It is in this fog of insanity I realized I travel too damn much, but also realized I travel to places even the most seasoned travelers rarely go.

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Paying Off the Mortgage vs Investing the Difference

By Keith Taxguy / September 24, 2018 / 36 Comments

One of the most difficult decisions you can make as you struggle toward financial independence is deciding between paying off the mortgage quickly or investing the excess funds instead. The water is more muddy when we see a roaring stock market for as far back as the eye can see coupled with low interest rates. The answer seems simple and obvious: pay off the mortgage as slowly as possible and invest the difference in broad market-based index funds.

You might also think people well past the mile-marker of financial independence would have an even easier choice. Once the risk of a market decline passes due to your excessive net worth, it is tempting to automatically choose the course with the greatest opportunity for maximum gain.

Your favorite accountant has struggles with the same decision: pay it off  or invest. It all came to a head recently when the topic came up on Facebook. I gave my opinion and the fur flew. Before long my inbox was stuffed with requests for a fully fleshed out explanation of my position.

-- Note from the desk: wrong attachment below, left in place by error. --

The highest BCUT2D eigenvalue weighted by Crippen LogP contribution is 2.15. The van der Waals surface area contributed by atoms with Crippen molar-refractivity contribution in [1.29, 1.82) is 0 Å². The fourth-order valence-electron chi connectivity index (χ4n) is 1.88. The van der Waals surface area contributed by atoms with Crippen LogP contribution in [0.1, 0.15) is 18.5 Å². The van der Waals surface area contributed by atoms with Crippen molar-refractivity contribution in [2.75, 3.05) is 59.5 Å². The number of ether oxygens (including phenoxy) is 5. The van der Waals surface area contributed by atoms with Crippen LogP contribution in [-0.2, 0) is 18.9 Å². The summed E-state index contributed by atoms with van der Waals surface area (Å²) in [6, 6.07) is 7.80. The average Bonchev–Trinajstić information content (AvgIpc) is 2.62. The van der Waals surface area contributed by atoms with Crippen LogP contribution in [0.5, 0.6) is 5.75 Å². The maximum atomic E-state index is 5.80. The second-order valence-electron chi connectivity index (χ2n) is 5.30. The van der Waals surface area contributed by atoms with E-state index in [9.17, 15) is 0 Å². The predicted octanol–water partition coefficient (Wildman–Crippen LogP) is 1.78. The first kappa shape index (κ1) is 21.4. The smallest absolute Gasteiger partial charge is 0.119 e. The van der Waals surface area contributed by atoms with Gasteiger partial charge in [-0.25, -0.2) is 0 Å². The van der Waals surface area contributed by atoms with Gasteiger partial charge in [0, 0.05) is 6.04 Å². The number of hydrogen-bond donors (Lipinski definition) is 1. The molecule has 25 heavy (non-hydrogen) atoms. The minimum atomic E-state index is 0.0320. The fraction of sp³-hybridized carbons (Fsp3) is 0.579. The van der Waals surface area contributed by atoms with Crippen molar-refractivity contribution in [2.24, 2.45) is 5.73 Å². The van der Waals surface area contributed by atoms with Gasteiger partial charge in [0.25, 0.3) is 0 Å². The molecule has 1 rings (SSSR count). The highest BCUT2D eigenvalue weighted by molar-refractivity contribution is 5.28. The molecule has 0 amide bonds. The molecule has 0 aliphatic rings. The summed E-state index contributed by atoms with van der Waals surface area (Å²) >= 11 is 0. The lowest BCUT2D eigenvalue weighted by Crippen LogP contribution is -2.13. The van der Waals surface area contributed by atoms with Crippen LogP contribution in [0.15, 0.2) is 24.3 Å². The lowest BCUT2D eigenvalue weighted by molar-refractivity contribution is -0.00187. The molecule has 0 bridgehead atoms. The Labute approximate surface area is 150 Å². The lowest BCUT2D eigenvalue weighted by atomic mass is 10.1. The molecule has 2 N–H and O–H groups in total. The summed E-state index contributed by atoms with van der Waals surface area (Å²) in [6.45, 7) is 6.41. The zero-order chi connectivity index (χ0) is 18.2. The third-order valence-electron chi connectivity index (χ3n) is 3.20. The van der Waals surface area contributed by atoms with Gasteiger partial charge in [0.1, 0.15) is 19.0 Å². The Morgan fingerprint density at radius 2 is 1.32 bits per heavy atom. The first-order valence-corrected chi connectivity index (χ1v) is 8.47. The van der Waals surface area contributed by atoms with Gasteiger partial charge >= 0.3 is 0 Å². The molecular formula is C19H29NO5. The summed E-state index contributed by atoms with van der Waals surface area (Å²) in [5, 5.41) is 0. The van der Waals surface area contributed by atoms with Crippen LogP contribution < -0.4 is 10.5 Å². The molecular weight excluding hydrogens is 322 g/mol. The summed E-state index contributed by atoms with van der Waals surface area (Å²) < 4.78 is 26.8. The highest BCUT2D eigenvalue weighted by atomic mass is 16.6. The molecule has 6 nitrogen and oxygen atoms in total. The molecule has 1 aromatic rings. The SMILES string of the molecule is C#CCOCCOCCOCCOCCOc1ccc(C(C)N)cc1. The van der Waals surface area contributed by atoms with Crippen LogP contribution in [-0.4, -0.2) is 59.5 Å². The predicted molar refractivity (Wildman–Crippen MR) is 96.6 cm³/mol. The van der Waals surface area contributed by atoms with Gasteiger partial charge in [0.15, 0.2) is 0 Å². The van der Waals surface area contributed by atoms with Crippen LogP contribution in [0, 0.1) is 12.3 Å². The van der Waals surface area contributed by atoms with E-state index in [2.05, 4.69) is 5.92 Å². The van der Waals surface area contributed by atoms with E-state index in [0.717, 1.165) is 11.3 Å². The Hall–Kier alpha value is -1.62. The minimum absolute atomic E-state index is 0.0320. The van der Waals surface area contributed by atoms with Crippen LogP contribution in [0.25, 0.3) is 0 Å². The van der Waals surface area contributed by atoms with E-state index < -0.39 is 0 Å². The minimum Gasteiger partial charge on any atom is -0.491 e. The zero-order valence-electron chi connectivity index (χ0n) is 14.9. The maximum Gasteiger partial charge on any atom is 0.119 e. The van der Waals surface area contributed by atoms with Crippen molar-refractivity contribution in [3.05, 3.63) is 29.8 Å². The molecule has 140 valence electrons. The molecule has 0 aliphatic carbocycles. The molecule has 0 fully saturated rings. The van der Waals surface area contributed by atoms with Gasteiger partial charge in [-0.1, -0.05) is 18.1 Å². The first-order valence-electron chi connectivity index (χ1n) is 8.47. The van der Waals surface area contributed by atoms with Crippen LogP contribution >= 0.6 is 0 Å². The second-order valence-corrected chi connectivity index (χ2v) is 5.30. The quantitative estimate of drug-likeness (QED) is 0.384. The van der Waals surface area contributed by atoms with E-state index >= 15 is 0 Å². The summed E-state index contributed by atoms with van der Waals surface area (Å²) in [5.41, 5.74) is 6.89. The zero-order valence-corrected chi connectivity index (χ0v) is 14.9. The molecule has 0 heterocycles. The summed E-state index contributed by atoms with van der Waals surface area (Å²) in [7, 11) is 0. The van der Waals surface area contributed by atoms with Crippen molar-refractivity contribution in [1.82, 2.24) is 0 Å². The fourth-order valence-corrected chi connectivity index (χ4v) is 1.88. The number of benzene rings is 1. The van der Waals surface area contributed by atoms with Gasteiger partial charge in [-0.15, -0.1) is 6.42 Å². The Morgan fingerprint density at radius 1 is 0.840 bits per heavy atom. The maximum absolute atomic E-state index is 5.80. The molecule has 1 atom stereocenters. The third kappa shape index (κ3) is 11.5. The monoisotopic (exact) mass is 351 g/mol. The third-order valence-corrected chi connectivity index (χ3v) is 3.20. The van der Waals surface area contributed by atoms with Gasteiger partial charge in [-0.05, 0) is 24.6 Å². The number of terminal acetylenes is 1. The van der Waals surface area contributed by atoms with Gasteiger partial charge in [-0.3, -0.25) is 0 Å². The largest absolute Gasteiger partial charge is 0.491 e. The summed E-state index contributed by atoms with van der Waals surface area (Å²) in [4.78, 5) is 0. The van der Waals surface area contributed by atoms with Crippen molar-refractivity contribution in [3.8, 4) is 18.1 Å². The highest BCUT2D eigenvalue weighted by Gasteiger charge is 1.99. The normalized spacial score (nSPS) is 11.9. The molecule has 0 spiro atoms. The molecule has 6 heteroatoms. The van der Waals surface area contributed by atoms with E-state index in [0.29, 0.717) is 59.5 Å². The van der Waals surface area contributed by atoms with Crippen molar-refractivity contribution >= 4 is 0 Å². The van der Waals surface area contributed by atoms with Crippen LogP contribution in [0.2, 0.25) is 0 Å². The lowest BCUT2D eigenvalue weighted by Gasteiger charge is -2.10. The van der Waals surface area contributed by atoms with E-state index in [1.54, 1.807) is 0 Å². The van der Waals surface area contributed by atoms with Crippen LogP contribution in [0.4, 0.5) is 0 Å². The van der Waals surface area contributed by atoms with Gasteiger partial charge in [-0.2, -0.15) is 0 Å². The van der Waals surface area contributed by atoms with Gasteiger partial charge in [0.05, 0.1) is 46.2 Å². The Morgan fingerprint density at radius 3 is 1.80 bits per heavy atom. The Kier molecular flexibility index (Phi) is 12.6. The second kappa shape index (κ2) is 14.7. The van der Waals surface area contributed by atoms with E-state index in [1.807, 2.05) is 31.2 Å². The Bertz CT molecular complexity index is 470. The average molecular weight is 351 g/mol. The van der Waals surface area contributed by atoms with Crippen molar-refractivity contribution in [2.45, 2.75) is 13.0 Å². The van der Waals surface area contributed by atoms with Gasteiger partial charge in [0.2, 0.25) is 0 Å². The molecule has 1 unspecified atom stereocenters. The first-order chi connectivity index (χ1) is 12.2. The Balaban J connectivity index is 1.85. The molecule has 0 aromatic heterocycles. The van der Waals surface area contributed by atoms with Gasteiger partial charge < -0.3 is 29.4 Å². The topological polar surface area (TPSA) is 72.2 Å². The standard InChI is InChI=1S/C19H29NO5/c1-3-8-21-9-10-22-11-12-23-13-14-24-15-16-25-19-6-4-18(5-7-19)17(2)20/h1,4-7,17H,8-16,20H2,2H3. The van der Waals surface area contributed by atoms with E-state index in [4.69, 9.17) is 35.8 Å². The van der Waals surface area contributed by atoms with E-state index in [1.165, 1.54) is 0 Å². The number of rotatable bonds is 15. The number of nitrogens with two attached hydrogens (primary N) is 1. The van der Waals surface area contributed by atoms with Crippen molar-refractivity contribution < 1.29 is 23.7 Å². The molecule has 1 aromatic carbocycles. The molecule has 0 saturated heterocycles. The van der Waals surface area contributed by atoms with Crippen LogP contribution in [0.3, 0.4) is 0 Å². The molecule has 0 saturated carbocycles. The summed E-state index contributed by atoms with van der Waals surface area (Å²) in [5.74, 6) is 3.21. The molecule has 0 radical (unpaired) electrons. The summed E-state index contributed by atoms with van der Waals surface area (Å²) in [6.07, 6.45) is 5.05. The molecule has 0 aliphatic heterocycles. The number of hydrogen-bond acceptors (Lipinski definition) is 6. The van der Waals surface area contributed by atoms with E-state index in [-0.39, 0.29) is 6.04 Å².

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Free Tickets to Any NFL Game for You!

By Keith Taxguy / September 10, 2018 / 4 Comments

I preempt our regular programming. I had an awesome post planned for today, but then my oldest daughter returned from college and told me something that made my mouth sweat. (You can enjoy the planned awesome post Thursday.)

Regular readers may remember I swore off commercial television decades ago, including my beloved football (not to be confused with soccer, my non-North American friends). Still, football is a massive part of the backwoods lifestyle of Phuket, Wisconsin. (Can you blame us? It’s all we have! Either that or admiring our frozen tundra.)

Now I know what you’re thinking. You like football and if you enjoy the sport you should be able to enjoy the sport. I agree. But readers around here are frugal and it takes a king’s ransom to get into the game! If you’re lucky enough to be in the 1% it’s still affordable, but if you’re in the 1% somebody else paid for those tickets or you don’t attend such extravagant events. Paying for NFL game tickets is for the 99% and chumps.

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Suicide Prevention in the FIRE Community

By Keith Taxguy / September 6, 2018 / 9 Comments

Call it First World problems; the minor inconveniences of life: the traffic light turned red at the last moment, you’re surprised by a repair, you discover you have to work past the age of 30. We live in such opportune times it’s easy to forget real difficulties exist. Some right in our own communities.